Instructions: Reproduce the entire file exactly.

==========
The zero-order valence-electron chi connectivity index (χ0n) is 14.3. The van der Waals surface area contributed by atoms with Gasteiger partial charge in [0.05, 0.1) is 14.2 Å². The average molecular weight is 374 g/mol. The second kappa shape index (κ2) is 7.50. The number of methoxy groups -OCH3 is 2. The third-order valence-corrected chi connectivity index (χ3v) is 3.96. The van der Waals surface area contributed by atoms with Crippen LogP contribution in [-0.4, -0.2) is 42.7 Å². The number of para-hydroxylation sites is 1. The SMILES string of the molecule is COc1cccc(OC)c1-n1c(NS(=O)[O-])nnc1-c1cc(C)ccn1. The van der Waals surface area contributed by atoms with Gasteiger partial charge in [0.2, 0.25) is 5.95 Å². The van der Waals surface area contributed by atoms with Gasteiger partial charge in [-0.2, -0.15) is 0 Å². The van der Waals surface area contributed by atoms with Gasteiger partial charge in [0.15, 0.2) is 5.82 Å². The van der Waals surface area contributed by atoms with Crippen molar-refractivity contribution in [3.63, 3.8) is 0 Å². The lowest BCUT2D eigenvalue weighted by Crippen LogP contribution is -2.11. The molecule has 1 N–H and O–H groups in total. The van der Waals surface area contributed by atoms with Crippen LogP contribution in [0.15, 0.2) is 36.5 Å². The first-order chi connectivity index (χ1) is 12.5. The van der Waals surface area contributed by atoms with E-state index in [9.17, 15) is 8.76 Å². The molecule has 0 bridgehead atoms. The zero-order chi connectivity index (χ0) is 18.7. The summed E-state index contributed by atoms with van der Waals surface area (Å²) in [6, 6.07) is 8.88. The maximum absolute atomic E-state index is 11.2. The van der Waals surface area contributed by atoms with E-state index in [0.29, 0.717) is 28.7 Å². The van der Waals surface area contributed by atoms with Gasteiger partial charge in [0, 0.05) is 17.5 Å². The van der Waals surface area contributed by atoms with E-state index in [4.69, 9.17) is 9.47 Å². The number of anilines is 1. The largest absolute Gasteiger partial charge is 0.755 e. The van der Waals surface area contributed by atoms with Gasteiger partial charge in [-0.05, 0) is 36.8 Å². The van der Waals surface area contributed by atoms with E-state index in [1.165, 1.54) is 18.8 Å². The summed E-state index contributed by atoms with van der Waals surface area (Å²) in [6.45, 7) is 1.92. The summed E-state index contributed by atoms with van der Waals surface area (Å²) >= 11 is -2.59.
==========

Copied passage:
The zero-order valence-electron chi connectivity index (χ0n) is 14.3. The van der Waals surface area contributed by atoms with Gasteiger partial charge in [0.05, 0.1) is 14.2 Å². The average molecular weight is 374 g/mol. The second kappa shape index (κ2) is 7.50. The number of methoxy groups -OCH3 is 2. The third-order valence-corrected chi connectivity index (χ3v) is 3.96. The van der Waals surface area contributed by atoms with Crippen LogP contribution in [-0.4, -0.2) is 42.7 Å². The number of para-hydroxylation sites is 1. The SMILES string of the molecule is COc1cccc(OC)c1-n1c(NS(=O)[O-])nnc1-c1cc(C)ccn1. The van der Waals surface area contributed by atoms with Gasteiger partial charge in [0.2, 0.25) is 5.95 Å². The van der Waals surface area contributed by atoms with Gasteiger partial charge in [-0.2, -0.15) is 0 Å². The van der Waals surface area contributed by atoms with Gasteiger partial charge in [0.15, 0.2) is 5.82 Å². The van der Waals surface area contributed by atoms with Crippen molar-refractivity contribution in [3.63, 3.8) is 0 Å². The lowest BCUT2D eigenvalue weighted by Crippen LogP contribution is -2.11. The molecule has 1 N–H and O–H groups in total. The van der Waals surface area contributed by atoms with Crippen LogP contribution in [0.15, 0.2) is 36.5 Å². The first-order chi connectivity index (χ1) is 12.5. The van der Waals surface area contributed by atoms with E-state index in [9.17, 15) is 8.76 Å². The molecule has 0 bridgehead atoms. The zero-order chi connectivity index (χ0) is 18.7. The summed E-state index contributed by atoms with van der Waals surface area (Å²) in [6, 6.07) is 8.88. The maximum absolute atomic E-state index is 11.2. The van der Waals surface area contributed by atoms with E-state index in [0.29, 0.717) is 28.7 Å². The van der Waals surface area contributed by atoms with Gasteiger partial charge in [0, 0.05) is 17.5 Å². The van der Waals surface area contributed by atoms with E-state index in [4.69, 9.17) is 9.47 Å². The number of anilines is 1. The largest absolute Gasteiger partial charge is 0.755 e. The van der Waals surface area contributed by atoms with Gasteiger partial charge in [-0.05, 0) is 36.8 Å². The van der Waals surface area contributed by atoms with E-state index in [1.165, 1.54) is 18.8 Å². The summed E-state index contributed by atoms with van der Waals surface area (Å²) in [6.45, 7) is 1.92. The summed E-state index contributed by atoms with van der Waals surface area (Å²) >= 11 is -2.59.